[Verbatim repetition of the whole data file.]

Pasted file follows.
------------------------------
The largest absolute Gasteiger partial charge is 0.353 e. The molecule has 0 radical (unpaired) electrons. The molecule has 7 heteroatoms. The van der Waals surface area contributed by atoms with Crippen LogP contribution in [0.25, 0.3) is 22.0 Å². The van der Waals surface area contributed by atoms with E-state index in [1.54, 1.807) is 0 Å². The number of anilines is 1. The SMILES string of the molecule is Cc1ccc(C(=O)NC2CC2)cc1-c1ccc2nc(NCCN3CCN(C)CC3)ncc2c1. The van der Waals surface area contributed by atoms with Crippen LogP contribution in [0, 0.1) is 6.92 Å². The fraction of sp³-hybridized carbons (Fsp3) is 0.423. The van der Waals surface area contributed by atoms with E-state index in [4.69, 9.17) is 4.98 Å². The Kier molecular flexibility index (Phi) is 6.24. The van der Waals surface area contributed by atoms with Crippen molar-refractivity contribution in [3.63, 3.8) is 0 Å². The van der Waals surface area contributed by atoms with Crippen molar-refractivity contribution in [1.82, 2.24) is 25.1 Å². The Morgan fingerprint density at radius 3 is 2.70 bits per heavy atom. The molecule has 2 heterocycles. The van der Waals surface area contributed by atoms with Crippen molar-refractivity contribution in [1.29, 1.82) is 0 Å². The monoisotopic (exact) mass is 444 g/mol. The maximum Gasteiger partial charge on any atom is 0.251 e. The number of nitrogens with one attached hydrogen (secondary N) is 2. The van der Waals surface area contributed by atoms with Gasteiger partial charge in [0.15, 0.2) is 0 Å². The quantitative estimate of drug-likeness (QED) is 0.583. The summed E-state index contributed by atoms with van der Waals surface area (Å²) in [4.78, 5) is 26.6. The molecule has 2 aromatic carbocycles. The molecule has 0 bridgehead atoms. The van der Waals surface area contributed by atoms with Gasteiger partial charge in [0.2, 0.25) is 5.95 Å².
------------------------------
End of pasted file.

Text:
The largest absolute Gasteiger partial charge is 0.353 e. The molecule has 0 radical (unpaired) electrons. The molecule has 7 heteroatoms. The van der Waals surface area contributed by atoms with Crippen LogP contribution in [0.25, 0.3) is 22.0 Å². The van der Waals surface area contributed by atoms with E-state index in [1.54, 1.807) is 0 Å². The number of anilines is 1. The SMILES string of the molecule is Cc1ccc(C(=O)NC2CC2)cc1-c1ccc2nc(NCCN3CCN(C)CC3)ncc2c1. The van der Waals surface area contributed by atoms with Crippen LogP contribution in [0, 0.1) is 6.92 Å². The fraction of sp³-hybridized carbons (Fsp3) is 0.423. The van der Waals surface area contributed by atoms with E-state index in [4.69, 9.17) is 4.98 Å². The Kier molecular flexibility index (Phi) is 6.24. The van der Waals surface area contributed by atoms with Crippen molar-refractivity contribution in [3.63, 3.8) is 0 Å². The van der Waals surface area contributed by atoms with Crippen molar-refractivity contribution in [1.82, 2.24) is 25.1 Å². The Morgan fingerprint density at radius 3 is 2.70 bits per heavy atom. The molecule has 2 heterocycles. The van der Waals surface area contributed by atoms with Crippen molar-refractivity contribution in [1.29, 1.82) is 0 Å². The monoisotopic (exact) mass is 444 g/mol. The maximum Gasteiger partial charge on any atom is 0.251 e. The number of nitrogens with one attached hydrogen (secondary N) is 2. The van der Waals surface area contributed by atoms with Gasteiger partial charge in [0.15, 0.2) is 0 Å². The quantitative estimate of drug-likeness (QED) is 0.583. The summed E-state index contributed by atoms with van der Waals surface area (Å²) in [4.78, 5) is 26.6. The molecule has 2 aromatic carbocycles. The molecule has 0 bridgehead atoms. The van der Waals surface area contributed by atoms with Gasteiger partial charge in [0.2, 0.25) is 5.95 Å².